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Hot West Village Champagne Bar Lowers Its Prices to Unheard-of Retail Levels

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Air’s Champagne Bar is rolling back its prices in a big way

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Air’s Champagne Parlor Photo: Air’s Champagne Parlor

Air’s Champagne Parlor is changing its business model in a revolutionary way: The hot four-month-old West Village Champagne bar will sell its sparkling wines at prices more typical in stores than in bars.

Owner Ariel Arce has lowered bottles at Air’s to retail prices — a one-time markup rather than the standard two- to three-time markups from wholesale prices at restaurants and bars. It’s a move that is pretty unheard of in the hospitality industry.

For customers, that translates to some incredible deals for a bar. Previously, a bottle of Marc Herbert Cuvee de Reserve sold for $95. On the new menu, which goes into effect Tuesday, November 14 at 7:30 p.m., it will cost $64. Bottles of cult favorite Jacques Selosse now run under $300, whereas before, they sold for up to $370. The full menu is below, with the previous one underneath for price comparisons.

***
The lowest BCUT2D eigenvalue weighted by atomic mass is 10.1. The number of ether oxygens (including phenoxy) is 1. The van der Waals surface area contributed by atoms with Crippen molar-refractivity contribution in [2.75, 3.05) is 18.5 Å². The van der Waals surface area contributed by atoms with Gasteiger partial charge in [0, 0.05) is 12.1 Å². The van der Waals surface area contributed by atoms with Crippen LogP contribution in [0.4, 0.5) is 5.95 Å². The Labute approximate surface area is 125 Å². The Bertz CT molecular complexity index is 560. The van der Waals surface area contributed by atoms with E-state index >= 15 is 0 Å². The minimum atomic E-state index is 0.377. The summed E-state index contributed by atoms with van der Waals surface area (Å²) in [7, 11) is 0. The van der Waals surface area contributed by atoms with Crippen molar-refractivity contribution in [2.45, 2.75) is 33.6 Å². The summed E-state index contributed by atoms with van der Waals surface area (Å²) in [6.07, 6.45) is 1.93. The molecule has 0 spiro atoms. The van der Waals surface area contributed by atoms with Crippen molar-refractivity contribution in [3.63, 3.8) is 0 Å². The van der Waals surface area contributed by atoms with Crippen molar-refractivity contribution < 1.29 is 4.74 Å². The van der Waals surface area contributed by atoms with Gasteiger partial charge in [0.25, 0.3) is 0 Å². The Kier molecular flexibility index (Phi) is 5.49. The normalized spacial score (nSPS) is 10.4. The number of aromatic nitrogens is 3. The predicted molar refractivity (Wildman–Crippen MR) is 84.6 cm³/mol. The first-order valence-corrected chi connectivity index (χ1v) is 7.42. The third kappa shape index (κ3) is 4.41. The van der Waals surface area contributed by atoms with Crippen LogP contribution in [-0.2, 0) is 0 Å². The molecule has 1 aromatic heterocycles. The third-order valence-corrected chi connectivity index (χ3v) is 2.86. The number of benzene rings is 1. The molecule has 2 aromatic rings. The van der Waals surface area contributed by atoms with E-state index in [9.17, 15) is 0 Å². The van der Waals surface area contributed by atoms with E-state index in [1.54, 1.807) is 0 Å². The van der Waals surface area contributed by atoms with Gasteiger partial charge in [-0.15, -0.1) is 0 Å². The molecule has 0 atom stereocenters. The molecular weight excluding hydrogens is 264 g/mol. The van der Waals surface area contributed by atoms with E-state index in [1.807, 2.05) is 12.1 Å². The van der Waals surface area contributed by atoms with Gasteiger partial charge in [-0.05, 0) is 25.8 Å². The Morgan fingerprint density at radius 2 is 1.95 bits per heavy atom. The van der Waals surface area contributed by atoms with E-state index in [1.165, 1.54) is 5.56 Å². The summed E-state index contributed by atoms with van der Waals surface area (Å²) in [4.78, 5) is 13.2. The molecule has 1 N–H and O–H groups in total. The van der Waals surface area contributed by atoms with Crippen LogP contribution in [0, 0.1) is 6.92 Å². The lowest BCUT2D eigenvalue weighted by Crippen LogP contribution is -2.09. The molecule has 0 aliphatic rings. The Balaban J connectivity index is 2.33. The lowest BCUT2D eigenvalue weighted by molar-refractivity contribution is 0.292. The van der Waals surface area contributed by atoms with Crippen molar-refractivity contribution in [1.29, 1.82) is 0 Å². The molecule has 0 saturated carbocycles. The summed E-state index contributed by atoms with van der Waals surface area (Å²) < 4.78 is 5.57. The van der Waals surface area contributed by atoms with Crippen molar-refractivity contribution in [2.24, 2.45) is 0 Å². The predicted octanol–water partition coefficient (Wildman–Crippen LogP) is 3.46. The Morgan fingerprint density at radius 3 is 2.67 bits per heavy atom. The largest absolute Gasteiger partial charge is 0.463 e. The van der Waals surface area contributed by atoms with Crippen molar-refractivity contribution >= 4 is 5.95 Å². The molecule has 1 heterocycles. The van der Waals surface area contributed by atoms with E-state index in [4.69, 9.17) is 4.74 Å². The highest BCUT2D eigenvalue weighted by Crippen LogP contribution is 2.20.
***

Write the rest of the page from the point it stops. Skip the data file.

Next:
It’s a seemingly crazy move — why sell for cheaper prices than a bar has to? For owner Arce, it’s about exposing as many people as possible to Champagne, a drink she has made her “life’s work,” she says.

She had wanted to do this from the start but wasn’t sure she could, she adds. Since opening, she’s nailed down a model that includes low overhead and a small staff that’s allowing her to give it a go. What also helps is the success of her izakaya in the basement, Tokyo Record Bar.

“Our business at 127 MacDougal is a model that’s built off one another, and the success of Tokyo Record Bar really helps me solidify that you have to really trust your gut in business and not compromise,” Arce says. “This isn’t a business decision per se, this is my life’s work. So if I’m not doing it the way I feel we can do it best, then we’re not doing it best.”

In addition to lower prices, Arce has slimmed down the food menu to just cheese, charcuterie, raw bar, caviar, a grilled cheese sandwich, and fries. “We found that what people were actually purchasing were the trifecta wine bar things that people associate with Champagne, which is cheese, charcuterie, and raw bar,” she says.

Arce is hoping these new changes will pack the people in. “The way this model works is if we do volume,” she says. “And so our goal is to expose as much Champagne as possible to as many people as possible.”

Air's Old Menu by Eater.com on Scribd

Air's Champagne Parlor

127 Macdougal Street, Manhattan, NY 10012 (212) 420-4777 Visit Website

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